How the Crow Became Black

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See link for this video below

A wonderful Native American story told at Fordham’s first ever celebration of Native American History Month via Fordham News:

Sheldon Raymore brought stories and dances from the Cheyenne River Sioux tribe.

In introducing his dances, his stories, and his regalia to the crowd, Raymore described how each tradition was “gifted” to him. In each introduction, he credited a specific person. After the performance, as he walked across Edwards Parade to have his photo taken, he explained why.

Kodiak Tarrant dances.

“In our culture, everything is a give and a take. We don’t just cut down a tree without purpose, or without making an offering in its place,” he said. “It’s always an exchange of energy or a blessing. That’s what we as a people do.”

Host and emcee Bobby Gonzalez, a Bronx-based community organizer, said most of the dancers that came to Fordham had volunteered to share their culture. It was in that same spirit that Raymore gifted a story, “How the Crow Became Black,” to all those gathered.

“It’s a story that reminds us not to judge each other, that we each have a gift that was given to us by our Creator, and that we’re here to share that gift with each other.”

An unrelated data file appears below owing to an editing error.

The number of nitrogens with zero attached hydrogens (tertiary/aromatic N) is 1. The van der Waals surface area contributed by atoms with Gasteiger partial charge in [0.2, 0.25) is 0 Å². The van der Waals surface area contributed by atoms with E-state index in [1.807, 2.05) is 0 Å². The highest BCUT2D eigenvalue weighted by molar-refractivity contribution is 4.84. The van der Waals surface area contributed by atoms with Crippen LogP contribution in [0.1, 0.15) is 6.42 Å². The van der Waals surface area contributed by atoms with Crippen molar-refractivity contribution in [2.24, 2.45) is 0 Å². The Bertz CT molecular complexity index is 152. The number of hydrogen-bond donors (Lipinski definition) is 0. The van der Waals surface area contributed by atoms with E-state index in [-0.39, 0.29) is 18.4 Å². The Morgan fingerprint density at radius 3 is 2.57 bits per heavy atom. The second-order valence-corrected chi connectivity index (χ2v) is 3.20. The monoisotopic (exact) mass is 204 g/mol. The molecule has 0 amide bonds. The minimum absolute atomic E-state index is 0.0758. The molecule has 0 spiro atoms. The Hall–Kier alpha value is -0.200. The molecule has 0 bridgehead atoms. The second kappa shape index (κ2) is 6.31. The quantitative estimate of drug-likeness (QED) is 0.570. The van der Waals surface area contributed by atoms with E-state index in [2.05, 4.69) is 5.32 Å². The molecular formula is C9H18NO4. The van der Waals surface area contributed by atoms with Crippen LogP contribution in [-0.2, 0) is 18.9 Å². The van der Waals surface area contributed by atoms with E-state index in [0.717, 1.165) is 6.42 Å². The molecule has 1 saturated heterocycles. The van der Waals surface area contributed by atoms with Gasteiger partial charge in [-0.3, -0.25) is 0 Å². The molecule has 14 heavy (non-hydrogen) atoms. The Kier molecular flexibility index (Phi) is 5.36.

How the Crow Became Black

A long time ago, Mother Earth’s shawl was covered in snow, so much snow that the animals were freezing. The animals held a grand council to decide [who]should visit the Great Spirit [to ask for help].

Rainbow Crow was the most beautiful of all the winged birds. His feathers had many colors, some not even from this world. Those colors don’t exist anymore. And Rainbow Crow had the most beautiful singing voice out of all the winged birds. And so, Rainbow Crow was chosen.

Suki Tarrant

He flew to Great Spirit to ask for the snow to stop. Rainbow Crow flew past Mother Earth, past Grandmother Moon, past Grandfather Sun, finally reaching Great Spirit, Wakan Tanka. To catch the attention of Great Spirit, Rainbow Crow sang the most beautiful songs, and he caught the attention of Creator.